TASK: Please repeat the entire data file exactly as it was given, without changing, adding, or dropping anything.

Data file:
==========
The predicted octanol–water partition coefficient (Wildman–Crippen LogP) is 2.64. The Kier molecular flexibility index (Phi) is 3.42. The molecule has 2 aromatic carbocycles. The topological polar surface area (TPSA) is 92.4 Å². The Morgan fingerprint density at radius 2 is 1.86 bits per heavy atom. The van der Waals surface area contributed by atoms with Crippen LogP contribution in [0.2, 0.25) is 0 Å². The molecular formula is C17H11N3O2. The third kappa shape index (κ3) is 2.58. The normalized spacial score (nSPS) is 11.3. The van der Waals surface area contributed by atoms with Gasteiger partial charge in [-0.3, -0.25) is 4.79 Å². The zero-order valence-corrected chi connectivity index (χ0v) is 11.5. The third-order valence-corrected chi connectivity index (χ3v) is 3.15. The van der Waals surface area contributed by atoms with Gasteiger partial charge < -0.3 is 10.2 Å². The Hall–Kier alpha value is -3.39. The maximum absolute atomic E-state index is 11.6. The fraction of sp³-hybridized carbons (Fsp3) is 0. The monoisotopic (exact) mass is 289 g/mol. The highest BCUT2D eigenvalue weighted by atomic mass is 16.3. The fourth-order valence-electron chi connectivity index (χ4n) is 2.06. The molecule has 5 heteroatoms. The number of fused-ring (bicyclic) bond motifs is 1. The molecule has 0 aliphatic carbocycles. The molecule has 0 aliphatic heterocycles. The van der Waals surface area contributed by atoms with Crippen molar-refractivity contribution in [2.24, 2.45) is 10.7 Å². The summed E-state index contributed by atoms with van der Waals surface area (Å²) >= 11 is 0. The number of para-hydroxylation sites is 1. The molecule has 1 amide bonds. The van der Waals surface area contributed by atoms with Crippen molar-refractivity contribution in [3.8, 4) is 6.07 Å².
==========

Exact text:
The predicted octanol–water partition coefficient (Wildman–Crippen LogP) is 2.64. The Kier molecular flexibility index (Phi) is 3.42. The molecule has 2 aromatic carbocycles. The topological polar surface area (TPSA) is 92.4 Å². The Morgan fingerprint density at radius 2 is 1.86 bits per heavy atom. The van der Waals surface area contributed by atoms with Crippen LogP contribution in [0.2, 0.25) is 0 Å². The molecular formula is C17H11N3O2. The third kappa shape index (κ3) is 2.58. The normalized spacial score (nSPS) is 11.3. The van der Waals surface area contributed by atoms with Gasteiger partial charge in [-0.3, -0.25) is 4.79 Å². The zero-order valence-corrected chi connectivity index (χ0v) is 11.5. The third-order valence-corrected chi connectivity index (χ3v) is 3.15. The van der Waals surface area contributed by atoms with Gasteiger partial charge < -0.3 is 10.2 Å². The Hall–Kier alpha value is -3.39. The maximum absolute atomic E-state index is 11.6. The fraction of sp³-hybridized carbons (Fsp3) is 0. The monoisotopic (exact) mass is 289 g/mol. The highest BCUT2D eigenvalue weighted by atomic mass is 16.3. The fourth-order valence-electron chi connectivity index (χ4n) is 2.06. The molecule has 5 heteroatoms. The number of fused-ring (bicyclic) bond motifs is 1. The molecule has 0 aliphatic carbocycles. The molecule has 0 aliphatic heterocycles. The van der Waals surface area contributed by atoms with Crippen molar-refractivity contribution in [2.24, 2.45) is 10.7 Å². The summed E-state index contributed by atoms with van der Waals surface area (Å²) >= 11 is 0. The number of para-hydroxylation sites is 1. The molecule has 1 amide bonds. The van der Waals surface area contributed by atoms with Crippen molar-refractivity contribution in [3.8, 4) is 6.07 Å².